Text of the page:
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These trees were planted by a gardening company in our courtyard. We would love to match the trees' ages with neighborhood kids' ages so they can see the trees growing along with themselves over the years. The childred will be able to attach their photo to 'their' tree. Unfortunately, the gardening company was unable (or unwilling) to give me estimates on the tree ages. Who could throw in some guesses on the ages of these trees?

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  • Nice idea. But does it really matter if the plant is exactly 4 or 5 or six years old? Tree age is always an estimate until you cut it dead.
    – Johannes_B
    May 14 at 5:31
  • It does not need to be exact. One-off is totally fine. But it cannot be invented, the kids need to trust it.
    – Hauke
    May 14 at 14:48
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There are a couple of ways you can go about this.

One way is to use the formula developed by the International Society of Arborists for calculating the age of a tree from its diameter. You measure the diameter of the tree "at breast height" or about 4 feet off the ground (actually, measure its circumference and divide by 3.14). Then you find the appropriate growth factor for that tree type, and multiply it by the diameter to get the tree's age.

Tree Species | Growth Factor
Red Maple Species | 4.5
Silver Maple Species | 3.0
Sugar Maple Species | 5.0 
River Birch Species | 3.5 
White Birch Species | 5.0
Shagbark Hickory Species | 7.5  
Green Ash Species | 4.0 
Black Walnut Species | 4.5
Black Cherry Species | 5.0
Red Oak Species | 4.0
White Oak Species | 5.0
Pin Oak Species | 3.0 
Basswood Species | 3.0
American Elm Species | 4.0
Ironwood Species | 7.0
Cottonwood Species | 2.0
Redbud Species | 7.0
Dogwood Species | 7.0
Aspen Species | 2.0

That method is more accurate for older trees, and may not be as accurate for your young trees. Also on younger trees, it can be challenging to measure the DBH because there may be branches in the way. But, since all you really need is an estimate, this may be fine. Plus it gives you an activity to do with the children.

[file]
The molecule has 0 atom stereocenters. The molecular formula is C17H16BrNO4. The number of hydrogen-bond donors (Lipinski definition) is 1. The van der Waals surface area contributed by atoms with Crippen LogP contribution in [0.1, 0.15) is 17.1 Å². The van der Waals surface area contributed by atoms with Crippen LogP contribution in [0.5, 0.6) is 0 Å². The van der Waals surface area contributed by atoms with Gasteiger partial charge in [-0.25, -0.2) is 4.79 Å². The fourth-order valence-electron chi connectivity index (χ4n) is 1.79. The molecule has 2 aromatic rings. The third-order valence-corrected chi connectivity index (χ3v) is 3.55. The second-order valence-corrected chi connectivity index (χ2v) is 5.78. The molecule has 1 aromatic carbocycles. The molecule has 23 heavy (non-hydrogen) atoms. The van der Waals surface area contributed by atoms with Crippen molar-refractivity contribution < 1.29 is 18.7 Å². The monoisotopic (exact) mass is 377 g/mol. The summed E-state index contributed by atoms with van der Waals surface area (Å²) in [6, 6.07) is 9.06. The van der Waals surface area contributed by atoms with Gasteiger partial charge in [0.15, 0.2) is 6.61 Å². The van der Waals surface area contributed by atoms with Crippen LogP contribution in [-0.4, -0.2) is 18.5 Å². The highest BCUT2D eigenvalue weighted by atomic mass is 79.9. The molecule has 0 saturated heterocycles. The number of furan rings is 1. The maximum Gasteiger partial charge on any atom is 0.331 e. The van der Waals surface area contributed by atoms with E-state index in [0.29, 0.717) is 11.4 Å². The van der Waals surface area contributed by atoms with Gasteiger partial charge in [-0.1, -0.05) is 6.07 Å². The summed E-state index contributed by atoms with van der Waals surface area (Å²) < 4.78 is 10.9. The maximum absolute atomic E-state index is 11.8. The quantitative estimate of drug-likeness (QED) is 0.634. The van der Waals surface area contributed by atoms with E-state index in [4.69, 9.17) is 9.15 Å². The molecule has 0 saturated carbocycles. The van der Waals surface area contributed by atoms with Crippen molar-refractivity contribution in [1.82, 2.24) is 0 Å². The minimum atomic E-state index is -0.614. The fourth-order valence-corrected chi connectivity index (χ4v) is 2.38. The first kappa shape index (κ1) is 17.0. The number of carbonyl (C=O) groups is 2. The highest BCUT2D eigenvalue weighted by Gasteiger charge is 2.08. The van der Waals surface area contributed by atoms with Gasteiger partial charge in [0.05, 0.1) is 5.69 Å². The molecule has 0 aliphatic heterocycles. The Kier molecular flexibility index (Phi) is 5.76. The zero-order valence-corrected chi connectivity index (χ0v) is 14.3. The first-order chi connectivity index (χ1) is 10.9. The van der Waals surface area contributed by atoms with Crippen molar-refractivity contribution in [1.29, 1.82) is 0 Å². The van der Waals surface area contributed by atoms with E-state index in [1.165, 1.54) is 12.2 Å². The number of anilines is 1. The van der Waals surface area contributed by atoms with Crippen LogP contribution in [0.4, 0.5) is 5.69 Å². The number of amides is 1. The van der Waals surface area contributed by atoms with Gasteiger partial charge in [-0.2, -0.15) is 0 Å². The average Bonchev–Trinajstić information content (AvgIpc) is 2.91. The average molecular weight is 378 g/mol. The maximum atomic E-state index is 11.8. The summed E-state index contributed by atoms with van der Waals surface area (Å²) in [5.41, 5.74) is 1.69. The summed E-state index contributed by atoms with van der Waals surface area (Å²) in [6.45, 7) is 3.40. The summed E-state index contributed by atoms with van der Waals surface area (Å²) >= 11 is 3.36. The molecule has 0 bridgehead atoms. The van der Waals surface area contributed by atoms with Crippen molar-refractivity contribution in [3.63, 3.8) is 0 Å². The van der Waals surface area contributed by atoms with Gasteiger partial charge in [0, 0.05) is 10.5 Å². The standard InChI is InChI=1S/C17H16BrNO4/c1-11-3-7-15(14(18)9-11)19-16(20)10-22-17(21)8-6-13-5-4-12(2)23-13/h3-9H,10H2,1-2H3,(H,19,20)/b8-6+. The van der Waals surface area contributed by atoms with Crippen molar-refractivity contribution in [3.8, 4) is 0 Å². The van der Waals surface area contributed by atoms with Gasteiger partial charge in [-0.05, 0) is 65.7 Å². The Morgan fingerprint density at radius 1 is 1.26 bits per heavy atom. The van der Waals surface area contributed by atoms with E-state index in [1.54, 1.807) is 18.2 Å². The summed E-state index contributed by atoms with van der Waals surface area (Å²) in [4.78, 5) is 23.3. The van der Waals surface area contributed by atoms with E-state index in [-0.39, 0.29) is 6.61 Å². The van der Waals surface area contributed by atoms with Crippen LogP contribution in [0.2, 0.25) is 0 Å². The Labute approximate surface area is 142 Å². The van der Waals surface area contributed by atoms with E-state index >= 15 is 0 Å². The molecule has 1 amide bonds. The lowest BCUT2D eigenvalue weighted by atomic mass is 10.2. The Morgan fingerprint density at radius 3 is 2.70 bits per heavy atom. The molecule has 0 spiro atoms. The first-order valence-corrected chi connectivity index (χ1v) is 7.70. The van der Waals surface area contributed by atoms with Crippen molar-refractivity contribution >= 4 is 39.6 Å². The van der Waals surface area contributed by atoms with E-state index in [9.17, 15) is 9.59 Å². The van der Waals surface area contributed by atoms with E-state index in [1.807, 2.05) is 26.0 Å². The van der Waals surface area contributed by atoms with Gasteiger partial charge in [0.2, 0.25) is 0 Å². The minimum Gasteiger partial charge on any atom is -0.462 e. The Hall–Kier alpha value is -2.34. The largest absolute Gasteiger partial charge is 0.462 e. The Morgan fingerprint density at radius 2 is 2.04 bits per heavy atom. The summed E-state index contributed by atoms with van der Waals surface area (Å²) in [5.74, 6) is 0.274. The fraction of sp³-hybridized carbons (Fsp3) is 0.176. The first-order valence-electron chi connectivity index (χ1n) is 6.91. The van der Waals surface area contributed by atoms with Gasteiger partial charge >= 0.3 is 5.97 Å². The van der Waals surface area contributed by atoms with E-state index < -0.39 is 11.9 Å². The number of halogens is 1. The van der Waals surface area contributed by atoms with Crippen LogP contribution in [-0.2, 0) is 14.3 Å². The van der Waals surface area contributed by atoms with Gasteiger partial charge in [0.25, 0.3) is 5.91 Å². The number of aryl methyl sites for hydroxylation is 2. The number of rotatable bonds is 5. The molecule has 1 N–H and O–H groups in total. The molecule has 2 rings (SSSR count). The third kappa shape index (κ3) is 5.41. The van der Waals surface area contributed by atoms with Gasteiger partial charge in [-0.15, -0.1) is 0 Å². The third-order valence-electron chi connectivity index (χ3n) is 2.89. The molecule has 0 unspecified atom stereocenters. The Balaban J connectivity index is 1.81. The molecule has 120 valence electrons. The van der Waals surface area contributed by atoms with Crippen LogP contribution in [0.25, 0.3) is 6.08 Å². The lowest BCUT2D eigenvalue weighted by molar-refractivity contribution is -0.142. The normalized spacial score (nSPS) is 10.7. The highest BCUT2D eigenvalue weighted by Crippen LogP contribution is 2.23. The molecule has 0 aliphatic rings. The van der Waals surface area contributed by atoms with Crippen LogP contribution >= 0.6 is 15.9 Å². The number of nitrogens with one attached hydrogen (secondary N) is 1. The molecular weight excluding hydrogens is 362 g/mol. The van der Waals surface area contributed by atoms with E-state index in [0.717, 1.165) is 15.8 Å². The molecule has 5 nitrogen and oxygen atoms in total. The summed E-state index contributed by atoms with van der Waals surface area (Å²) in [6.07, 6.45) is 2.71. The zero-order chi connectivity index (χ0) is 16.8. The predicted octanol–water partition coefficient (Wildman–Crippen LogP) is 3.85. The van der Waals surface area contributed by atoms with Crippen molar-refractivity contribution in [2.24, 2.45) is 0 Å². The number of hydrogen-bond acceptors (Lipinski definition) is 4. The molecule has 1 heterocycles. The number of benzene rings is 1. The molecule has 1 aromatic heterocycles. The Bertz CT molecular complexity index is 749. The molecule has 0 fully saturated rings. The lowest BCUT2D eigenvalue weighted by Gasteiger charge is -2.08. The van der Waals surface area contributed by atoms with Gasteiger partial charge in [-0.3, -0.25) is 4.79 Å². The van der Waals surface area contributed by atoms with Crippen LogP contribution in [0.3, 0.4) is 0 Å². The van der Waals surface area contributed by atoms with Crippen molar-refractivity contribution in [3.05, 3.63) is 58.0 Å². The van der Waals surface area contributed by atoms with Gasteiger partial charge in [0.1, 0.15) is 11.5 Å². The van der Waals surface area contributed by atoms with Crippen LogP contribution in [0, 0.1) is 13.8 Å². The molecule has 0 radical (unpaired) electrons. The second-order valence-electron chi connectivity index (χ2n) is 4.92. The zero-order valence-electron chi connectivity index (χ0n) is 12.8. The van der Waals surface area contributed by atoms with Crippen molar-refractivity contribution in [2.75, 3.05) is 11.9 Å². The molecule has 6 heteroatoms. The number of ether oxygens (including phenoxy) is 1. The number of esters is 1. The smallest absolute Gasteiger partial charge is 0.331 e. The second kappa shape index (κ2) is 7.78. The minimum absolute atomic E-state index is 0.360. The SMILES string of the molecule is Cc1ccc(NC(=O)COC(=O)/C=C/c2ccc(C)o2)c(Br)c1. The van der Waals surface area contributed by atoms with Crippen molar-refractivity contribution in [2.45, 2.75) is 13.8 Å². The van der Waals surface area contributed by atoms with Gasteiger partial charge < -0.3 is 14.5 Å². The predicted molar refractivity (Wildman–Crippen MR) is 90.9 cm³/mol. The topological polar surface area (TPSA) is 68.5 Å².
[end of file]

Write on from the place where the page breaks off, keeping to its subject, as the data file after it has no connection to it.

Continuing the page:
Another method is to read the tags on the trees to find out what nursery or tree supplier they came from. It may say on their website how old their trees of each species typically are. Or you can contact them and ask. This might require some interpretation on your part, to figure out what size of tree your gardeners planted.

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  • Are the species you listed the species that are shown in the pictures? Which one is which?
    – Hauke
    May 14 at 14:49
  • You posted 18 different tree photos. That's a bit much to expect to have them all ID'd in a single question. I suggest separating them out into separate questions, with one tree per question, and better photos including close-ups of leaves. The only one I can ID with confidence from those photos is number 12, which is a dogwood. When you go to take leaf photos, check the trees to see if they still have labels with species names on them. Number 6 seems to have a label.
    – csk
    May 14 at 14:55
  • But even with close up photos of the leaves, no one can predict the precise age of the plants.
    – Johannes_B
    May 14 at 17:17
  • @Johannes_B The leaf photos are necessary for species ID, which will allow them to use the formula from the ISA to calculate approximate age. Yes, it will be approximate. I addressed that in my answer.
    – csk
    May 14 at 17:39

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